"Minamata disease" is the term used to describe the poisoning that occurred among residents of Minamata, Japan due to the ingestion of methyl-mercury-containing seafood. From the 1920s through the 1960s, the Chisso Company used mercury as a catalyst in the production of acetaldehyde, a chemical intermediate with numerous uses including plastics and perfume production. The Chisso Company dumped waste methylmercury from the acetaldehyde production into Minamata Bay. The methylmercury bioaccumulated within the food chain, from plankton and other microorganisms up to fish and shellfish. This posed a significant health hazard to residents of the area who obtained much of their protein from Minamata Bay seafood.
In the early 1950s, Minamata Bay residents began to exhibit symptoms of neurological illness, such as uncontrollable trembling, loss of motor control, and partial paralysis. Children also began to be born with Minamata disease, exhibiting symptoms similar to cerebral palsy (impaired neurological development and seizures). By the late 1950s, scientists from Japan's Kumamoto University strongly suspected that methylmercury was the cause of Minamata disease.
Methylmercury concentrates in neural tissues, which explains why neurotoxicity was the major adverse effect observed in Minamata Bay. Offspring of Minamata Bay residents afflicted with Minamata disease also exhibited neurotoxicity because methylmercury can be transferred across the placenta. Between 1953 and 1960, 628 cases of illness were documented, including 78 deaths. Total cases of morbidity and mortality caused by Minamata disease from the 1950s to the year 2000 are thought to range in the thousands but the exact number is not known.
Margaret H. Whitaker
Bruce A. Fowler
(see also: Food-Borne Diseases; Mercury )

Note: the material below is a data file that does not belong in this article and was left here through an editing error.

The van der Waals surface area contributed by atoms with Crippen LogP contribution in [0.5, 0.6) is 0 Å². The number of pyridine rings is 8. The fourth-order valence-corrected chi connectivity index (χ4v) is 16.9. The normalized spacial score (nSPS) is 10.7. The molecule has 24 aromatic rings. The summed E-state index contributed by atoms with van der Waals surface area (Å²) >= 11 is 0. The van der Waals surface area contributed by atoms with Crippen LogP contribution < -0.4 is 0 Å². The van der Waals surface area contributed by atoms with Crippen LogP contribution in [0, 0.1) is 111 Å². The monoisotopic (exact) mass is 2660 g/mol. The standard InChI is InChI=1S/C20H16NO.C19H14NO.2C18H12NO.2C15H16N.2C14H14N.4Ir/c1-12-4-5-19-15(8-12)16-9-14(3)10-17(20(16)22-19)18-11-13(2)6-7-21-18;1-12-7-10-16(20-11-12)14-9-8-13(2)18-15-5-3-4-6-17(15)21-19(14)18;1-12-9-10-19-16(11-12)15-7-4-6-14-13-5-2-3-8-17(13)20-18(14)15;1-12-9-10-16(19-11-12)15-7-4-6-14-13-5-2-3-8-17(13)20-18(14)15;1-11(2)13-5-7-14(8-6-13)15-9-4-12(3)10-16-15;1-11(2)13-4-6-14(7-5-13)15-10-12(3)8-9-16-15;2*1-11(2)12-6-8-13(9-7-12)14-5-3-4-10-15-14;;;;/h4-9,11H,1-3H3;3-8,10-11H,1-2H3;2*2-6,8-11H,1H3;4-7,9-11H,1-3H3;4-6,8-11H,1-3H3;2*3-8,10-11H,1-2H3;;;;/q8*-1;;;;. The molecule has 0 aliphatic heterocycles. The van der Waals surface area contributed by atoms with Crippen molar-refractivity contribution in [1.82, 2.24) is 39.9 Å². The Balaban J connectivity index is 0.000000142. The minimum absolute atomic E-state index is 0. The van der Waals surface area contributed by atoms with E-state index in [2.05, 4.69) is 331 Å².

Tsubaki, T., and Irukayama, K. (1977). Minimata Disease. Methylmercury Poisoning in Minamata and Niigata, Japan. Amsterdam: Elsevier Scientific Publishers.
Ui, J. (1992). Industrial Pollution in Japan. Tokyo: United Nations University Press. Available at http://www.unu.edu/unupress/unupbooks.
World Health Organization (1990). Methyl Mercury. Environmental Health Criteria 101. Geneva: Author.
"Minamata Disease." Encyclopedia of Public Health. . Encyclopedia.com. (February 18, 2018). http://www.encyclopedia.com/education/encyclopedias-almanacs-transcripts-and-maps/minamata-disease
"Minamata Disease." Encyclopedia of Public Health. . Retrieved February 18, 2018 from Encyclopedia.com: http://www.encyclopedia.com/education/encyclopedias-almanacs-transcripts-and-maps/minamata-disease
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"Minamata disease." A Dictionary of Food and Nutrition. . Encyclopedia.com. (February 18, 2018). http://www.encyclopedia.com/education/dictionaries-thesauruses-pictures-and-press-releases/minamata-disease
"Minamata disease." A Dictionary of Food and Nutrition. . Retrieved February 18, 2018 from Encyclopedia.com: http://www.encyclopedia.com/education/dictionaries-thesauruses-pictures-and-press-releases/minamata-disease